I did not do this exercise, or anything else like it, for any other company. I have no idea how big or small any of the legacy carmakers will be by that time. Nor did I look into the emergence of the Chinese companies onto the world markets.
So, what happened at Tesla in our model that gave these results? By 2025, Tesla will have built another 4 gigafactories (GF) and 3 large car/truck plants. There will be:
GF3 and GF4 in China and Europe, each producing 500,000 Models 3 & Y a year.
A plant for the Model Y in the USA and a plant for the Semi in both the USA and Europe. Because GF1 has the battery production capacity for Models 3, Y, and Semi, they don’t need a dedicated GF.
For the Tesla pickup truck and the newly introduced future $25,000 model, there are two GF (5 & 6) in the USA.
The Model 3 and the Model Y are each produced in the USA (10,000/week) and the two GF in China (5,000/week) and Europe (5,000/week). Being more popular, the production of the Model Y is slightly larger. Competition, which started with the Jaguar I-PACE, Mercedes EQC, and Audi eTron quatro, has scaled battery production at last and learned to produce BEVs at a competitive price. The segments of luxury cars and CUV/SUF starting around $35,000 did grow thanks to the lower cost of ownership, better quality, and the popularity of this class for MaaS. Tesla has a market share of nearly 20% in both the car and CUV/SUV markets.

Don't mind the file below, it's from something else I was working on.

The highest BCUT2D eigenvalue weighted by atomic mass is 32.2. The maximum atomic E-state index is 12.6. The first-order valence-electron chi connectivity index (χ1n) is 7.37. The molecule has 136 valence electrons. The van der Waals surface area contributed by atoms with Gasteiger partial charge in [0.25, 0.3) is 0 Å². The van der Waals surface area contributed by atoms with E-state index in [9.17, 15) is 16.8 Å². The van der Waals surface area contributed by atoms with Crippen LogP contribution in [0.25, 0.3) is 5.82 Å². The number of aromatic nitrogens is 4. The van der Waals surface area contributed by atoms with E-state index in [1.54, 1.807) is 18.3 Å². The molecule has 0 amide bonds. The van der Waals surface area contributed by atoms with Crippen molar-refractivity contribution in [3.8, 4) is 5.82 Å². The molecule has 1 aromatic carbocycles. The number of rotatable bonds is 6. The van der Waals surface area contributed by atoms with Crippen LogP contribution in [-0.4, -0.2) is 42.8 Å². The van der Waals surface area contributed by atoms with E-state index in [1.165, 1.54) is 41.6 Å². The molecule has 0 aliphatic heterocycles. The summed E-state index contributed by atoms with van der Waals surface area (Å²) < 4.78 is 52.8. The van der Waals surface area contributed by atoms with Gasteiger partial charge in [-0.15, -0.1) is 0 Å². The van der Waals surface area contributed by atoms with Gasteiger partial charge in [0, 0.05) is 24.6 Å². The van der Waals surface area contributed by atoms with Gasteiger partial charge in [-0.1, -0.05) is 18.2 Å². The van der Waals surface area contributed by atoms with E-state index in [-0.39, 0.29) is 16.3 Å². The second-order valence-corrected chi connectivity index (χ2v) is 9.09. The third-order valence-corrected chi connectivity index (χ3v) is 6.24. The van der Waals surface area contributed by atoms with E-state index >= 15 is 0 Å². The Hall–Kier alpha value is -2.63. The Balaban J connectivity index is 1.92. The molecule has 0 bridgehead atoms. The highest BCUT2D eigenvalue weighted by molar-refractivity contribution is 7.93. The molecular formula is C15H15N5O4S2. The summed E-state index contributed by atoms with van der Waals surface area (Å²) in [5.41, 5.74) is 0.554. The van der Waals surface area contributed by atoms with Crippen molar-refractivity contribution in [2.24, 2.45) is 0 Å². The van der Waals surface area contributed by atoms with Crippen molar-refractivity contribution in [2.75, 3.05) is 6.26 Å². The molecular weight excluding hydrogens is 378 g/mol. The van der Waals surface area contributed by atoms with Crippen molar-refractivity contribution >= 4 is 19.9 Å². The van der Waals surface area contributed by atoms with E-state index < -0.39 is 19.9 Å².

The Semi has two factories, each with a production of 700/week. The competition has figured how to beat the laws of physics like Tesla does and is also producing electric trucks. The sale of diesel trucks is down to small fraction of what it used to be. Tesla has made inroads among the early adopters, the legacy truck makers have kept a lot of their customers by using their brand loyalty to their advantage.
The Roadster is no longer the halo car that it was. For 10 times the money, the former gas wizards have now electric drivetrains that are a fraction better than the Roadster. But the Roadster is still by far the most “affordable” super sports car. It is very popular for a day at the track, and there are many local “Formula Tesla R” competitions.